Nikkei 225 closes higher by 0.70% at 21,419.23

Japanese stocks get a boost from more stimulus talk

Nikkei 27-05
The government is reportedly going to be pouring another ¥100 trillion at least in a new round of stimulus package, and that is helping to give the Nikkei a bit of a lift today.
The mood elsewhere in the region is more mixed with the Hang Seng down by 1.0% and the Shanghai Composite down by 0.2%, with the former dragged lower amid the clash between protesters and the police in Hong Kong.
US futures are keeping higher by about 0.6% though, but after the setback yesterday, major currencies are keeping on their toes in response to start European trading.
The dollar is a little firmer across the board, but nothing too overwhelming for now. AUD/USD is down 0.2% to 0.6640 while EUR/USD is also lower by 0.2% to 1.0960.

Asian stocks slide as coronavirus fears spook markets : Nikkei 225 closes lower by 2.03% at 23,343.51

Asian stocks slide as coronavirus fears spook markets

Nikkei 27-01

There’s still a high degree of uncertainty involving the new coronavirus outbreak situation and that is keeping markets very nervous to kick start the week.

Chinese markets may be closed but A50 futures are taking a beating – even down by over 5% earlier – as risk aversion continues to flow throughout markets.
US 10-year yields are down to their lowest level since October, 4.8 bps lower on the day at 1.635% as we look towards European trading. Meanwhile, the likes of the yen and gold are bid as safety flows are the name of the game to start the day.
USD/JPY sits at 109.05 currently while commodity currencies such as the aussie and kiwi are also being weighed lower, alongside the offshore Chinese yuan.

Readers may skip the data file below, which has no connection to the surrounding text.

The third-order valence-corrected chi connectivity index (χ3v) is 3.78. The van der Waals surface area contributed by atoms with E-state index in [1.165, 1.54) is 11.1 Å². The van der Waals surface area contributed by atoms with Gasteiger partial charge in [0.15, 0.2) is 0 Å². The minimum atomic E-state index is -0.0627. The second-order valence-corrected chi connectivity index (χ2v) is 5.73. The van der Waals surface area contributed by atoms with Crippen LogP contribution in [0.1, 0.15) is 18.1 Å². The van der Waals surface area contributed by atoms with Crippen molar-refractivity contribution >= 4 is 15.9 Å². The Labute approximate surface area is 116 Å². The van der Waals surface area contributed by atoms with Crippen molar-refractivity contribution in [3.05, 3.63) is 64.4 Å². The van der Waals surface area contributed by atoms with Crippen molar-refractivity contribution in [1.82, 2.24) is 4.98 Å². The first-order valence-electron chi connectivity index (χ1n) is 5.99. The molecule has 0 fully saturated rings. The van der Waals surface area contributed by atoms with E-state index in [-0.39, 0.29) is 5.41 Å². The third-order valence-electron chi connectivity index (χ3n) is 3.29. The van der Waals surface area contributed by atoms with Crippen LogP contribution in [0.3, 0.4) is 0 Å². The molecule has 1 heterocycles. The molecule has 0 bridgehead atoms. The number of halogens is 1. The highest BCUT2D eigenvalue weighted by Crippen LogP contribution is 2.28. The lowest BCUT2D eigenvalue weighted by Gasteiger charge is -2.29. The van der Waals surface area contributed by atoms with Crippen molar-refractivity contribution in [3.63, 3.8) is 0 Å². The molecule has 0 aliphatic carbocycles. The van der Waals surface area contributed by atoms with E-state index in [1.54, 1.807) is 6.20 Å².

A look at the best/worst major currencies this week is worrisome

Swiss franc strength isn’t what you expect to see in a run-away week for stocks

Swiss franc strength isn't what you expect to see in a run-away week for stocks
It’s rare to see the Swiss franc and Japanese yen at opposite ends of the FX leaderboard. They generally move in the same direction because they’re both low yielders and safe-haven currencies.
So what happened? One argument is that this was a Swiss idiosyncratic move:
  • The US added Switzerland to the FX watchlist for manipulation. That diminishes the chances of large-scale intervention
  • Technical breaks in EUR/CHF and USD/CHF added to momentum
  • Russian political drama added to the bid for CHF
I wouldn’t disagree with any of those factors but it’s still a stark difference. The other argument is that this run-up in risk is driven by leverage from cheap money, retail chasing momentum and year-end effects.
Ultimately, the market will have to answer but I just can’t get behind this run in risk until we see a bit more alignment in equities with FX and bonds.

30 Trading Rules

1. Buying a weak stock is like betting on a slow horse. It is retarded.
Stocks are only cheap if they are going higher after you buy them.
Never trust a person more than the market. People lie, the market does not.
Controlling losers is a must; let your winners run out of control.
Simplicity in trading demonstrates wisdom. Complexity is the sign of inexperience.
Have loyalty to your family, your dog, your team. Have no loyalty to your stocks.
Emotional traders want to give the disciplined their money.
Trends have counter trends to shake the weak hands out of the market.
The market is usually efficient and can not be beat. Exploit inefficiencies.
To beat the market, you must have an edge.
Being wrong is a necessary part of trading profitably. Admit when you are wrong.
If you do what everyone is doing you will be average, so goes the definition.
Information is only valuable if no one knows about it.
Lower your risk till you sleep like a baby.